Someone once told me about a priest he knew who, for all the apparent pointlessness of the exercise, continued to pray for the conversion of St. Augustine. When it was suggested that perhaps his prayers might be more usefully deployed in helping sinners, the priest would insist that it was perfectly plausible for God, existing effortlessly outside the time/space continuum, to accept whatever prayers we post His way, never mind when or whom they regard, thus allowing God to apply them to whatever intention we had in mind.On Prayer and Politics
Someone once told me about a priest he knew who, for all the apparent pointlessness of the exercise, continued to pray for the conversion of St. Augustine. When it was suggested that perhaps his prayers might be more usefully deployed in helping sinners, the priest would insist that it was perfectly plausible for God, existing effortlessly outside the time/space continuum, to accept whatever prayers we post His way, never mind when or whom they regard, thus allowing God to apply them to whatever intention we had in mind.
Besides, wasn’t Augustine also a sinner? Hadn’t he at one time been quite conspicuously resistant to grace? “Make me chaste, O Lord, but not yet!” Wasn’t that his mantra? For the longest time, too. In fact, so obdurate a sinner was he that poor Monica, his beleaguered mother, spent years on her knees tirelessly beseeching God for his conversion. So, of course, he’d be grateful for the help.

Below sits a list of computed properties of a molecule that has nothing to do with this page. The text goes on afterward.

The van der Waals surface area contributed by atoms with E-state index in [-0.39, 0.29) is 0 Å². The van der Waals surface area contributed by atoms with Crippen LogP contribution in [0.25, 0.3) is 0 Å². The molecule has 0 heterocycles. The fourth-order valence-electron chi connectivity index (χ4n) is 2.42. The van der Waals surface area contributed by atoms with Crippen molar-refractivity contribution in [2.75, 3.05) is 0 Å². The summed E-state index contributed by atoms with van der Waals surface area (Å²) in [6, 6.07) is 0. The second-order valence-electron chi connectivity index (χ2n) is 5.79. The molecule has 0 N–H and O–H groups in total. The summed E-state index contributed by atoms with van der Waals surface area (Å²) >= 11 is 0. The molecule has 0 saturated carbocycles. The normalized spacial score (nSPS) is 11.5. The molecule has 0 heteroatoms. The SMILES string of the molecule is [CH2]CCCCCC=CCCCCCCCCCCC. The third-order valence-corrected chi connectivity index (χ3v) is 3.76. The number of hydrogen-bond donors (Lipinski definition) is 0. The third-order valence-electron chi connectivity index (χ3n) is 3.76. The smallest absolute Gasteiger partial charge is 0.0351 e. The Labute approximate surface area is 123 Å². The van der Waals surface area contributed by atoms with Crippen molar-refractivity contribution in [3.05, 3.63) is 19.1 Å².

And, come to think of it, why else had God instituted prayer if not, to paraphrase Pascal, to confer upon His creatures the dignity of being a cause? By our prayers we literally cause things to happen. Like turning Augustine into a Christian. Why should Monica have been the only one to take on the job? And might not his hesitation to commit wholly to Christ back in the fifth century have proven quite possibly fatal but for all those prayers so kindly sent in the twenty-first?
Even when we make the Sign of the Cross, we set in motion a train of grace whose efficacy may be felt in any time or place. As witness, for instance, St. John Henry Newman’s moving poem, which is called, fittingly enough, “The Sign of the Cross”:
Whene-er across this sinful flesh of mine
I draw the Holy Sign,
All good thoughts stir within me, and renew
Their slumbering strength divine;
Till there springs up a courage high and true
To suffer and to do.
And who shall say, but hateful spirits around,
For their brief hour unbound,
Shudder to see, and wail their overthrow?
While on far heathen ground
Some lonely Saint hails the fresh odour, though
Its source he cannot know.
Who knows, perhaps all those prayers sent back in time to touch the heart of Augustine, stirring such good thoughts within his breast, were just the thing he needed to turn finally away from sin. And not only for Augustine. What of those numberless other sinners who need prayers: beginning with ourselves; then family, friends, all those we know or do not know—including our enemies—for whom we need especially to pray?
Then, at the high end of the food chain, what about those powerful and public figures, members of the household of our faith, who are so clearly and actively complicit in sin? All those pro-abortion politicians, for example, who, as Aristotle would say, have lost the good of the intellect. Is it likely that anything short of Divine intervention will persuade people like Joe Biden and Nancy Pelosi to protect unborn babies? Because, until it happens, they stand in the gravest peril of losing their souls. Do we really want them to stand before God so fearfully ill-prepared?